Q. I also have to decide on silicone vs. saline. I’d heard silicone gives a better result, but wasn’t it banned or something? What’s up with that?
A. After 20 years of usage, silicone implants were banned by the F.D.A. in 1992 as being unsafe. One study found that as many as 69% of women with implants experienced ruptures, resulting in the implants becoming hard and painful. Some claimed leaking silicone traveled through their bodies, causing cancer and autoimmune disorders, such as rheumatoid arthritis. A class-action suit by women against several implant manufacturers resulted in settlements in the women’s favor, and triggered the withdrawal of the implants from the market. Despite the legal settlement, however, there’s no reliable research showing that implants-silicone, or saline-cause immune system disease, or increase cancer risk. And this year, the F.D.A. lifted the ban, claiming silicone implants, while they may still rupture and be painful, are basically safe.
The advantage of silicone implants over saline is that they’re softer, hang more naturally (though still not as naturally as reconstruction made from your own body tissue), and assume a more natural shape than saline. The advantage of saline is that, if you’re worried about silicone, a ruptured saline implant simply leaks saltwater into your body, not silicone.
So, which should you choose? Sorry, I have no magic answer here. Once again, do your research, make your decision, and don’t second-guess yourself. Go forward with confidence that you’ve done what’s best for YOU.
Q. Will an implant interfere with any future mammograms?
A. This is a tricky subject. First, you may not need future mammograms on your implant side; if you’re having a total mastectomy, there’s no breast tissue left to examine. If you’re having a partial mastectomy, then depending on where the implant is placed, it could interfere with the ability of the mammogram to do its job. In addition, the compression necessary to get a clear reading increases the chance of your implant rupturing, which then requires another surgery to remove the implant. Finally, be aware that implants sometimes cause a buildup of scar tissue, which not only can be painful and make the breast change its shape, but can make it difficult to identify any possible tumor.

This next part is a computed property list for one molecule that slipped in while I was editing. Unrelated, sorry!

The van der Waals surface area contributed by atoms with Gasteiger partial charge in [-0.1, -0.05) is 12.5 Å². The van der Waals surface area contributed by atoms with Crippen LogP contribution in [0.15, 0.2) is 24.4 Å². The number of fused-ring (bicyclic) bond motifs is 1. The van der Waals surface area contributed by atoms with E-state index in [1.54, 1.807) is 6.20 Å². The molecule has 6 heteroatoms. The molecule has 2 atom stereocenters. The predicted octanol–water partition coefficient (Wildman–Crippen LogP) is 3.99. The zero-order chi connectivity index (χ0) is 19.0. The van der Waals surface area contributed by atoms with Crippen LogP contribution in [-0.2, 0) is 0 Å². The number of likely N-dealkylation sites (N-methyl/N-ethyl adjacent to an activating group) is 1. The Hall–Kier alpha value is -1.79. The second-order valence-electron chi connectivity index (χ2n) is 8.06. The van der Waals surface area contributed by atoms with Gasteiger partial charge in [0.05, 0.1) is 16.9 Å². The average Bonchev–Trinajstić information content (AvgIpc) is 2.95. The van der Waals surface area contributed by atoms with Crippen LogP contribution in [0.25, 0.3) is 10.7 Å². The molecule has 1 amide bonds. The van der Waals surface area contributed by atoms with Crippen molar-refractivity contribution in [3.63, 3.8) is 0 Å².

These possible side effects with implants should definitely be discussed with your surgeon; and if he or she seems at all vague about what effect the implant might have on future cancer detection, see if you can get a better opinion from your oncologist.
In addition, discuss with your surgeon what happens if your implant ruptures or leaks, or whether it has a limited lifespan (and, if so, how long). It’s good to thoroughly understand all the possible consequences before you have this surgery done, so that you’re not surprised if any “repairs” become necessary down the road.
Previous Reconstruction Q&A: Breast Implants and Tissue Expanders
Also, Breast Cancer Comics: Tissue Expanders Explained
Back to Start: Choosing Breast Implants
PJ Hamel is senior digital content editor and food writer at King Arthur Flour, and a James Beard award-winning author. A 16-year breast cancer survivor, her passion is helping women through this devastating disease. She manages a large and active online survivor support network based at her local hospital and shares her wisdom and experience with the greater community via HealthCentral.com.